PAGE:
The Washington Times wrote about nuclear reactor in Armenia

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Another major concern is arising in the Caucasus, Alexander Murinson, an expert of the Begin-Sadat Center and Bar-Ilan University, says in his article published in The Washington Times.

Mere days ago, according to the article, Georgian authorities reported the arrest of an elderly Georgian man and several Armenian nationals — alarmingly suspected of being current or former members of the Armenian Security Service — who were attempting to smuggle and illegally sell some $200 million worth of nuclear-grade materials. The highly radioactive U-238 can be used to produce a myriad of deadly and destructive apparatuses, not the least of which is a dreaded “dirty bomb.”

“Some of this material entered Georgia through the separatist Russia-annexed enclave of South Ossetia and was traced back to Russian facilities. This adds much credence to constant complaints by Georgia and Azerbaijan related to the fact that their territories under separatist control, such as Abkhazia, Nagorno-Karabakh and South Ossetia, are being used for all manner of illegal smuggling from nuclear material to arms to narcotics,” says the author.

The article outlines that Nagorno-Karabakh and the rest of the Azerbaijani territories occupied by Armenia, in particular, have another peculiarity of having an uncontrolled border with Iran. Not surprisingly, there are frequent reports of numerous Iranian trucks traveling in the area, usually under the cover of darkness and thought by many counterterrorism officials to be transporting illegal arms to and from Iran, the second of Armenia’s closest allies — Russia being Armenia’s closest ally.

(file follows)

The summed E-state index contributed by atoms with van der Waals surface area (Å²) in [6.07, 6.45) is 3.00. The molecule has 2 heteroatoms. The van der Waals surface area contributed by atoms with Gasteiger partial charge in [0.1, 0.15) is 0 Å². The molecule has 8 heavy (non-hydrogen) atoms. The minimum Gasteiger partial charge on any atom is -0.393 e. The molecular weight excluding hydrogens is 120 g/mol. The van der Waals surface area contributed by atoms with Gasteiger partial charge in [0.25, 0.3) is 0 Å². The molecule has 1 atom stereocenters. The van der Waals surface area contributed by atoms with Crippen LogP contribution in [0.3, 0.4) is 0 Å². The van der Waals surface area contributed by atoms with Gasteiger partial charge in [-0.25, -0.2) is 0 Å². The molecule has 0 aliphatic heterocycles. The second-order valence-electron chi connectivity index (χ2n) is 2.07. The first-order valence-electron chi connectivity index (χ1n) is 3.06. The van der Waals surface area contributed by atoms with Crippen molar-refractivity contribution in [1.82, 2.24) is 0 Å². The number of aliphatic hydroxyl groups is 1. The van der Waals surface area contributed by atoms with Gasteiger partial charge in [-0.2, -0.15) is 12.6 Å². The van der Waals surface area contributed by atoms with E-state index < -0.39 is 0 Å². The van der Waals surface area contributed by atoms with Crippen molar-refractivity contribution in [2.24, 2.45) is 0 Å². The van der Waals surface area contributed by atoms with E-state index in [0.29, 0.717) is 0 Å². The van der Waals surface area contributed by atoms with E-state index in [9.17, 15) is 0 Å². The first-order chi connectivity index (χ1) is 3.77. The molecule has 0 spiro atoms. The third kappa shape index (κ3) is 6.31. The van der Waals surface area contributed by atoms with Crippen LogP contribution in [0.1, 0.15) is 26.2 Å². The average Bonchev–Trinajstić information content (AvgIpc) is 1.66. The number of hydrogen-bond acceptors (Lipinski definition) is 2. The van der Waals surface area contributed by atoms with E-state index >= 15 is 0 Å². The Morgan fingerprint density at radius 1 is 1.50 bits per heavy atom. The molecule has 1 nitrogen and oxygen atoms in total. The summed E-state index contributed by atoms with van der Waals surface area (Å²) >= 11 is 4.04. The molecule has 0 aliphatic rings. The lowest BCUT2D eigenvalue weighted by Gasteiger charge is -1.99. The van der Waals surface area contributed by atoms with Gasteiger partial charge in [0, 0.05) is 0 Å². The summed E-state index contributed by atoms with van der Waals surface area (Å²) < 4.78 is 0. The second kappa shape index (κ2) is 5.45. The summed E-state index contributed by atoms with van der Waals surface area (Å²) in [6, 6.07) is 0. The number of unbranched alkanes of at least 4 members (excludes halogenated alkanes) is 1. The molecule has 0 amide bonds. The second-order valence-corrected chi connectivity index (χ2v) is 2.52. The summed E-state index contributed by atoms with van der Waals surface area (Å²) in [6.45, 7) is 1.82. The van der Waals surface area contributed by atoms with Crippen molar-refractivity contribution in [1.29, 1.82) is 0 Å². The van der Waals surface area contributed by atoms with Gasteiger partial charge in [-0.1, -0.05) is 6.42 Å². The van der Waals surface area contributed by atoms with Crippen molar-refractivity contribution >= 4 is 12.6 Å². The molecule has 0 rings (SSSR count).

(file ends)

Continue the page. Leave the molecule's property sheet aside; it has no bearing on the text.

To substantially add to the threat emanating from Armenian nationals and Armenia is the presence in Armenia of an outdated Chernobyl-type nuclear reactor operating long past its original planned lifetime, the author says.

“Coincidentally, the safety of Armenia’s aged reactor was discussed at the Nuclear Security Summit and notably in the presence of Mr. Obama and other world leaders. Two of the region’s most prominent leaders and both closely aligned with the United States, Azerbaijan’s President Ilham Aliyev and Turkey’s President Recep Tayyip Erdogan, spoke with apprehension about the reactor’s danger, sounding the alarm of the present and mounting dangers originating in Armenia. Armenian President Serzh Sargysan was quick to dismiss these concerns. However, if Armenia’s reactor is not only a safety threat, but potentially a source of radioactive material for a “dirty” bomb, as suggested by the recent foiled plots, then the problem is no longer limited to the Caucasus region,” says the article.

The article notes that during the Nuclear Security Summit, Azerbaijani President Ilham Aliyev had meetings with US Vice President Joe Biden and Secretary of State John Kerry.

2016.05.04 / 21:56
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